“Read and research thoroughly. Know what you are going to tow with and how much weight it is rated for towing (if you are going with a trailer option). Once you know that you can start to streamline your shopping options. How comfortable are you on with parking and maneuvering long trailers/vehicles?” adds Crystal Tuttle. “If you’re not used to it, then you may want to look for shorter options. These two things helped me pare down the ton of possibilities and start really looking at the differences between units. It’s easy to become overwhelmed by all the selection out there!”
Advice for Picking Up Your RV at the Dealership?
“During the walk-through at the dealership, they explained how everything worked, but it’s impossible to remember it all,” says Tiffany. “Videotape your walkthrough, so you have a quick reference tool available when you don’t have Wi-Fi at a campground to research for an answer.”
Crystal says, “We are fortunate to live in an area with lots of RV dealers within a two-hour radius. Since we were shopping in the middle of the Covid-19 outbreak, we did most of our shopping and discussion online and via text or phone with our sales rep. By the time we actually went to see the unit in person, we were ready to start the purchasing paperwork! All in all, I think we only had to visit the dealer two times, bringing it home on the second visit. Shopping online was a great experience. It allowed us to broaden our search and do most of the research before we settled on a unit that was a perfect fit for us.”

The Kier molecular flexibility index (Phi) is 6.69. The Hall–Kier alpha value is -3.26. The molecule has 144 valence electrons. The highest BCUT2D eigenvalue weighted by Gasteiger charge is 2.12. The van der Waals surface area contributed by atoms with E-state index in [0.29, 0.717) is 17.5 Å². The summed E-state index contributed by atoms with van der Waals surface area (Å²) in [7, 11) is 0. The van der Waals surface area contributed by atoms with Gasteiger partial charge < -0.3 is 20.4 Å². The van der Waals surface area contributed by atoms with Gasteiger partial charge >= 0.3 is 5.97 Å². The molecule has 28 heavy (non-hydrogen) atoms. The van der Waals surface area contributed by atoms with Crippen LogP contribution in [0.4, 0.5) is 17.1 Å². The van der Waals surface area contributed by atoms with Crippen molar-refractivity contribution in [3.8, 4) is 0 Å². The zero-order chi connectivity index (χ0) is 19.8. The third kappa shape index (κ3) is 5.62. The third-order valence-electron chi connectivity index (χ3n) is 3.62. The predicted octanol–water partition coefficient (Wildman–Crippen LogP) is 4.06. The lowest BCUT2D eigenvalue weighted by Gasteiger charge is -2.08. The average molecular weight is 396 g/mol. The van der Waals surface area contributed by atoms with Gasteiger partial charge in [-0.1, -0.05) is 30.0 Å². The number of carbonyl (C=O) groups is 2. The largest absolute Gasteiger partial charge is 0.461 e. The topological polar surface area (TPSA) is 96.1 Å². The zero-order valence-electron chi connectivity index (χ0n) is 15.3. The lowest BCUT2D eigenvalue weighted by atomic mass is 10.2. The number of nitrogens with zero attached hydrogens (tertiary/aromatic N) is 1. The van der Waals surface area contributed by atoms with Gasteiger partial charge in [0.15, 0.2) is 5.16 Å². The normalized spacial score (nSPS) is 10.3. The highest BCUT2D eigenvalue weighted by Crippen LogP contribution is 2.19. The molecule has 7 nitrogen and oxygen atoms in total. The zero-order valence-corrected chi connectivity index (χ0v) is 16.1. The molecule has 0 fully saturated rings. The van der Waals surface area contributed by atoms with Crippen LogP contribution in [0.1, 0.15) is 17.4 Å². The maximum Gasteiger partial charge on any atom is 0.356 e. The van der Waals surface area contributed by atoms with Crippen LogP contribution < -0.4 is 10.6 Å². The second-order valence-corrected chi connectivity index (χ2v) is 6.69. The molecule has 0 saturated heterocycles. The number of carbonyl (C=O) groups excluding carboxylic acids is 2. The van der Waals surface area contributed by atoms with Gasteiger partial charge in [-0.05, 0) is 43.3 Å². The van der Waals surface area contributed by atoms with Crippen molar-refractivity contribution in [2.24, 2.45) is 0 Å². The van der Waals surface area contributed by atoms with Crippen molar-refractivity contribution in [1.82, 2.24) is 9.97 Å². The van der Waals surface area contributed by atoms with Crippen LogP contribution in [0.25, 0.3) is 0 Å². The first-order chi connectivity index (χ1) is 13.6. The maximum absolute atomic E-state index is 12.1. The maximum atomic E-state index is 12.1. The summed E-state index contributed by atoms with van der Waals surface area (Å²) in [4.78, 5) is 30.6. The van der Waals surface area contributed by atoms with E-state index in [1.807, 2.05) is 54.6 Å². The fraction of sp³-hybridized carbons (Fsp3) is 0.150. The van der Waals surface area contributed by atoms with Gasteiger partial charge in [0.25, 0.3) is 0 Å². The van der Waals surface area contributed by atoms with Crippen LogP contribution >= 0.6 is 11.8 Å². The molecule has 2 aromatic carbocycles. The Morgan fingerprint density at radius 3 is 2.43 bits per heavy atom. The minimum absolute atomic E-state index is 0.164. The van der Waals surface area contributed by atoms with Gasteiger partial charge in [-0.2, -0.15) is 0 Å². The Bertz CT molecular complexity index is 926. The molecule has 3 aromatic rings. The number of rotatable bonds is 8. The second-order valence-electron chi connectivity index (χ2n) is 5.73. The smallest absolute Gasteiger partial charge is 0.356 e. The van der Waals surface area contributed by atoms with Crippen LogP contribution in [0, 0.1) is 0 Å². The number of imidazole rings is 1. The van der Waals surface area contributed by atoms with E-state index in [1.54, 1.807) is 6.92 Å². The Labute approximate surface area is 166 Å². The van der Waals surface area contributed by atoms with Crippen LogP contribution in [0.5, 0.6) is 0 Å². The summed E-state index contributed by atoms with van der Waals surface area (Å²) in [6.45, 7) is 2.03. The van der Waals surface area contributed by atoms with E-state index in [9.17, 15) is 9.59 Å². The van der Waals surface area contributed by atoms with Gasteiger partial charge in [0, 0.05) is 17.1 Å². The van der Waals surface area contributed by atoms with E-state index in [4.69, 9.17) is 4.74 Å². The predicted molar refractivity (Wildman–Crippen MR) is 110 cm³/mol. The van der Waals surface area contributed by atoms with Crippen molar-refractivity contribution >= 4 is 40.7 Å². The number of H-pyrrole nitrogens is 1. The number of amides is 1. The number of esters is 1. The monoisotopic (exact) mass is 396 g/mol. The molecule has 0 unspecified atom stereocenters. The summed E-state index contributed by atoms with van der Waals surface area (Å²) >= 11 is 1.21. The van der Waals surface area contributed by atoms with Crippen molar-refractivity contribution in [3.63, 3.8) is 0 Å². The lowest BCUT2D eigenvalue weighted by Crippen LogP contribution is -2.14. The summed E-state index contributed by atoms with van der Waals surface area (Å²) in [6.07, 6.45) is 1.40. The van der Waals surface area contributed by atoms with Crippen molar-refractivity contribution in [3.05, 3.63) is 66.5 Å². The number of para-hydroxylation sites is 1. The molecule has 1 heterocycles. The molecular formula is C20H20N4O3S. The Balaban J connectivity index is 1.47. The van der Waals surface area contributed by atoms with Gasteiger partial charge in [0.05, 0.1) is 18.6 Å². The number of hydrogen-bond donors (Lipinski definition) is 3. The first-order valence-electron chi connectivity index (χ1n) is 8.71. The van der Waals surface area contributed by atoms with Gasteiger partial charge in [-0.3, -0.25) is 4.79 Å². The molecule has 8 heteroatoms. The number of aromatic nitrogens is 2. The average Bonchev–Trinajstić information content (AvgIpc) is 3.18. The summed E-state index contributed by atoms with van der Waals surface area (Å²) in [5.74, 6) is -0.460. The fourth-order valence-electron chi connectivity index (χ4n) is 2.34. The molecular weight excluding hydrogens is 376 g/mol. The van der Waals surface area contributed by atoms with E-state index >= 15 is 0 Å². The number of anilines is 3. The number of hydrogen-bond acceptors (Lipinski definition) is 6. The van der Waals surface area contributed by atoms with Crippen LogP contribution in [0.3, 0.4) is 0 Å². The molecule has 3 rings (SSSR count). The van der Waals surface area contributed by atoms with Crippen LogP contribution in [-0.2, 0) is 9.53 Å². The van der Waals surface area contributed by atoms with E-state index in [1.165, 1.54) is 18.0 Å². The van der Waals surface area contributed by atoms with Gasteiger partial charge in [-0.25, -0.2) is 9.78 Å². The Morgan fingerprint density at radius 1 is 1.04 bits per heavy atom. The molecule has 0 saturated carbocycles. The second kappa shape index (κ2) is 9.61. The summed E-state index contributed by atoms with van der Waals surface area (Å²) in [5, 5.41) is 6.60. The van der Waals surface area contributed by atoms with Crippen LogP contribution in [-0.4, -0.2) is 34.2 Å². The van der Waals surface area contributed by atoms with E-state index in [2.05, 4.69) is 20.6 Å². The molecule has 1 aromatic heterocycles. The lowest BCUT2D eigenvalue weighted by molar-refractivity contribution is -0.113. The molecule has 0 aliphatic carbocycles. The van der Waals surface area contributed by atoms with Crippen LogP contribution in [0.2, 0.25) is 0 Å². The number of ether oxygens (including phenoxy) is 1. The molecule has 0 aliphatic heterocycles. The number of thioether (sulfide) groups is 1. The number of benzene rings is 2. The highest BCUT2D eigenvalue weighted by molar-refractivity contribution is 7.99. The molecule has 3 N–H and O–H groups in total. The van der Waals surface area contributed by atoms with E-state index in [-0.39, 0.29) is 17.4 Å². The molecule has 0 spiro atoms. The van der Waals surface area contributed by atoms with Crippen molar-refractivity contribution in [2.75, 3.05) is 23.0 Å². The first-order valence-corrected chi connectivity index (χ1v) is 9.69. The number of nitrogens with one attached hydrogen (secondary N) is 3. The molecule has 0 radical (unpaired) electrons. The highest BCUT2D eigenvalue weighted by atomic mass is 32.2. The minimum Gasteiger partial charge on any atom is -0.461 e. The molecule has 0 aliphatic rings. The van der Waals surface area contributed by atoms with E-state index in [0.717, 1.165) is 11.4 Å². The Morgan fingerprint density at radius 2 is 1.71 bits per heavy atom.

What Do You Wish You Had Known Then That You Know Now?
“I wish I knew more about the specifics around the electrical components before I drove it off the dealership parking lot, like the heating system, for example,” says Tiffany. “After I bought my van, I camped in it for a week before returning home. I almost froze the first night because I didn’t quite know how the heating system worked. It was a cold lesson learned.”
Kimberly and Scott have a list of things they wish they’d know earlier, including options to stabilize their trailer; how to reduce the rocking motion earlier; the weekly and sometimes midweek ongoing care and maintenance of your grey and black water tanks; avoiding sensor blocks; realizing the limitations of water when not plugged in; being more efficient with the storage space; the time it takes to buy what you need and even knowing what you need!
What Sort of Things Did You Buy to Outfit Your RV?